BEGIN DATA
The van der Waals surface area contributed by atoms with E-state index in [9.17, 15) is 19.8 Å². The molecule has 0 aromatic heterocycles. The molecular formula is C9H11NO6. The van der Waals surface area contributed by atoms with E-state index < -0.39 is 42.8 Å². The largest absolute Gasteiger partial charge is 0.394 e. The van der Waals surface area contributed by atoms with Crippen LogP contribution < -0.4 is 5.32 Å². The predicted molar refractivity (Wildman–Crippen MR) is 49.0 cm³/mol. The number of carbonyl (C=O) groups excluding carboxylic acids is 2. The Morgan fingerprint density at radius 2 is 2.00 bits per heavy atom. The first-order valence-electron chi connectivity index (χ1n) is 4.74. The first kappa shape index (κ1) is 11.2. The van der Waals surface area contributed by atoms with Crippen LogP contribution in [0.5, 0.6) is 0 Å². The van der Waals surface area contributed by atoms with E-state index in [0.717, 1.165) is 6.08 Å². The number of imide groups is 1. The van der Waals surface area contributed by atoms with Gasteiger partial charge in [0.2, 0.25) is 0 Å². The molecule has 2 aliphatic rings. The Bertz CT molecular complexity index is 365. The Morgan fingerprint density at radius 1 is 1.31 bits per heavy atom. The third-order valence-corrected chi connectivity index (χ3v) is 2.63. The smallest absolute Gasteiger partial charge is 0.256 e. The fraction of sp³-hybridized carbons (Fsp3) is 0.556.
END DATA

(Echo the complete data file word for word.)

The van der Waals surface area contributed by atoms with E-state index in [9.17, 15) is 19.8 Å². The molecule has 0 aromatic heterocycles. The molecular formula is C9H11NO6. The van der Waals surface area contributed by atoms with E-state index < -0.39 is 42.8 Å². The largest absolute Gasteiger partial charge is 0.394 e. The van der Waals surface area contributed by atoms with Crippen LogP contribution < -0.4 is 5.32 Å². The predicted molar refractivity (Wildman–Crippen MR) is 49.0 cm³/mol. The number of carbonyl (C=O) groups excluding carboxylic acids is 2. The Morgan fingerprint density at radius 2 is 2.00 bits per heavy atom. The first-order valence-electron chi connectivity index (χ1n) is 4.74. The first kappa shape index (κ1) is 11.2. The van der Waals surface area contributed by atoms with Crippen LogP contribution in [0.5, 0.6) is 0 Å². The van der Waals surface area contributed by atoms with E-state index in [0.717, 1.165) is 6.08 Å². The number of imide groups is 1. The van der Waals surface area contributed by atoms with Gasteiger partial charge in [0.2, 0.25) is 0 Å². The molecule has 2 aliphatic rings. The Bertz CT molecular complexity index is 365. The Morgan fingerprint density at radius 1 is 1.31 bits per heavy atom. The third-order valence-corrected chi connectivity index (χ3v) is 2.63. The smallest absolute Gasteiger partial charge is 0.256 e. The fraction of sp³-hybridized carbons (Fsp3) is 0.556.